The Origin of Species: 150th Anniversary Edition
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The classic that exploded into public controversy, revolutionized the course of science, and continues to transform our views of the world.
than those which guide a bird to make its nest,—I believe that the hive-bee has acquired, through natural selection, her inimitable architectural powers. But this theory can be tested by experiment. Following the example of Mr. Tegetmeier, I separated two combs, and put between them a long, thick, rectangular strip of wax: the bees instantly began to excavate minute circular pits in it; and as they deepened these little pits, they made them wider and wider until they were converted into shallow
ignorance of the geology of other countries beyond the confines of Europe and the United States, and from the revolution in our palæontological knowledge effected by the discoveries of the last dozen years, it seems to me to be about as rash to dogmatise on the succession of organic forms throughout the world, as it would be for a naturalist to land for five minutes on a barren point in Australia, and then to discuss the number and range of its productions. On the Sudden Appearance of
to gauge with some security the duration of these intervals by a comparison of the preceding and succeeding organic forms. We must be cautious in attempting to correlate as strictly contemporaneous two formations, which do not include many identical species, by the general succession of the forms of life. As species are produced and exterminated by slowly acting and still existing causes, and not by miraculous acts of creation; and as the most important of all causes of organic change is one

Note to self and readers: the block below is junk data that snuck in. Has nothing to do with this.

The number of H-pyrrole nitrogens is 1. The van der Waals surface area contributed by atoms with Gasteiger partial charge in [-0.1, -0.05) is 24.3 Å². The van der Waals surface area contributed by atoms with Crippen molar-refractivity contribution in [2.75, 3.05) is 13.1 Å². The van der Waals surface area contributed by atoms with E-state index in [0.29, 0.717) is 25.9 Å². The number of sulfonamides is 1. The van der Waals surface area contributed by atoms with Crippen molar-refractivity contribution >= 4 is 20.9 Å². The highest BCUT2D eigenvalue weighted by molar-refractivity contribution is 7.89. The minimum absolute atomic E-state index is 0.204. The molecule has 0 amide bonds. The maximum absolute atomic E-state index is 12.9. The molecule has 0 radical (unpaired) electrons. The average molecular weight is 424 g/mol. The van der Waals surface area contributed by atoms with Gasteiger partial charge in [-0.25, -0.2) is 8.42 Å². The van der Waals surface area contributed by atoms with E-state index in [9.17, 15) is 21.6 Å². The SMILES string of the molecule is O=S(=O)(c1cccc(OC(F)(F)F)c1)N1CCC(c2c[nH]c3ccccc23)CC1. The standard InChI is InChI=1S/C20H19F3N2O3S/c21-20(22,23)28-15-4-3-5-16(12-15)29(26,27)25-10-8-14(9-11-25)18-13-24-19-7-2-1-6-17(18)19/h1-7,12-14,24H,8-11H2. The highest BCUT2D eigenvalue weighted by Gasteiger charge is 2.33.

look at individual differences, though of small interest to the systematist, as of the highest importance for us, as being the first steps towards such slight varieties as are barely thought worth recording in works on natural history. And I look at varieties which are in any degree more distinct and permanent, as steps towards more strongly-marked and permanent varieties; and at the latter, as leading to sub-species, and then to species. The passage from one stage of difference to another may,
from finding it an invariable rule that when a flower is fertilised by the wind it never has a gaily-coloured corolla. Several plants habitually produce two kinds of flowers; one kind open and coloured so as to attract insects; the other closed, not coloured, destitute of nectar, and never visited by insects. Hence we may conclude that, if insects had not been developed on the face of the earth, our plants would not have been decked with beautiful flowers, but would have produced only such poor